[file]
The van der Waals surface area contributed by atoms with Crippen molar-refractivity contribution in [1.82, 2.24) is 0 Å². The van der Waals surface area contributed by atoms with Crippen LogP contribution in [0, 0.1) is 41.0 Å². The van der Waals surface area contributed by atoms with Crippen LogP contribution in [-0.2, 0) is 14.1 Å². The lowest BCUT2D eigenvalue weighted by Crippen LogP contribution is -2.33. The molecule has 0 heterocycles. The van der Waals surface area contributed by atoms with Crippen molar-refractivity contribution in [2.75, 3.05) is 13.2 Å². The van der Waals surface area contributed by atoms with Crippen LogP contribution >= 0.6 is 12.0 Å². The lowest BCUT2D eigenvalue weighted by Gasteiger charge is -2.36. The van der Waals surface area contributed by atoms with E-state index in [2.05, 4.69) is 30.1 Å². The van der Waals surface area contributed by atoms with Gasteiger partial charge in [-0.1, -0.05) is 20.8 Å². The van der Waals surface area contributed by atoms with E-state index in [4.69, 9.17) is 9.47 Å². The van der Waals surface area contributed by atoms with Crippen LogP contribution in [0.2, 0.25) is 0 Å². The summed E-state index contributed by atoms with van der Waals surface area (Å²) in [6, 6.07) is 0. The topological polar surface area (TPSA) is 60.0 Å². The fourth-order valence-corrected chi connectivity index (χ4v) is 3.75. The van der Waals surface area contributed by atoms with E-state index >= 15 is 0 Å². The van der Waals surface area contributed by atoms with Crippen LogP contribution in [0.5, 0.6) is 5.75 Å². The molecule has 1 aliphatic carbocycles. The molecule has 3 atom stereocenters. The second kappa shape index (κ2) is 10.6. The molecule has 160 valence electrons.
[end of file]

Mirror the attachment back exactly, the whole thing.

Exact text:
The van der Waals surface area contributed by atoms with Crippen molar-refractivity contribution in [1.82, 2.24) is 0 Å². The van der Waals surface area contributed by atoms with Crippen LogP contribution in [0, 0.1) is 41.0 Å². The van der Waals surface area contributed by atoms with Crippen LogP contribution in [-0.2, 0) is 14.1 Å². The lowest BCUT2D eigenvalue weighted by Crippen LogP contribution is -2.33. The molecule has 0 heterocycles. The van der Waals surface area contributed by atoms with Crippen molar-refractivity contribution in [2.75, 3.05) is 13.2 Å². The van der Waals surface area contributed by atoms with Crippen LogP contribution >= 0.6 is 12.0 Å². The lowest BCUT2D eigenvalue weighted by Gasteiger charge is -2.36. The van der Waals surface area contributed by atoms with E-state index in [2.05, 4.69) is 30.1 Å². The van der Waals surface area contributed by atoms with Gasteiger partial charge in [-0.1, -0.05) is 20.8 Å². The van der Waals surface area contributed by atoms with E-state index in [4.69, 9.17) is 9.47 Å². The van der Waals surface area contributed by atoms with Crippen LogP contribution in [0.2, 0.25) is 0 Å². The summed E-state index contributed by atoms with van der Waals surface area (Å²) in [6, 6.07) is 0. The topological polar surface area (TPSA) is 60.0 Å². The fourth-order valence-corrected chi connectivity index (χ4v) is 3.75. The van der Waals surface area contributed by atoms with E-state index >= 15 is 0 Å². The van der Waals surface area contributed by atoms with Crippen LogP contribution in [0.5, 0.6) is 5.75 Å². The molecule has 1 aliphatic carbocycles. The molecule has 3 atom stereocenters. The second kappa shape index (κ2) is 10.6. The molecule has 160 valence electrons.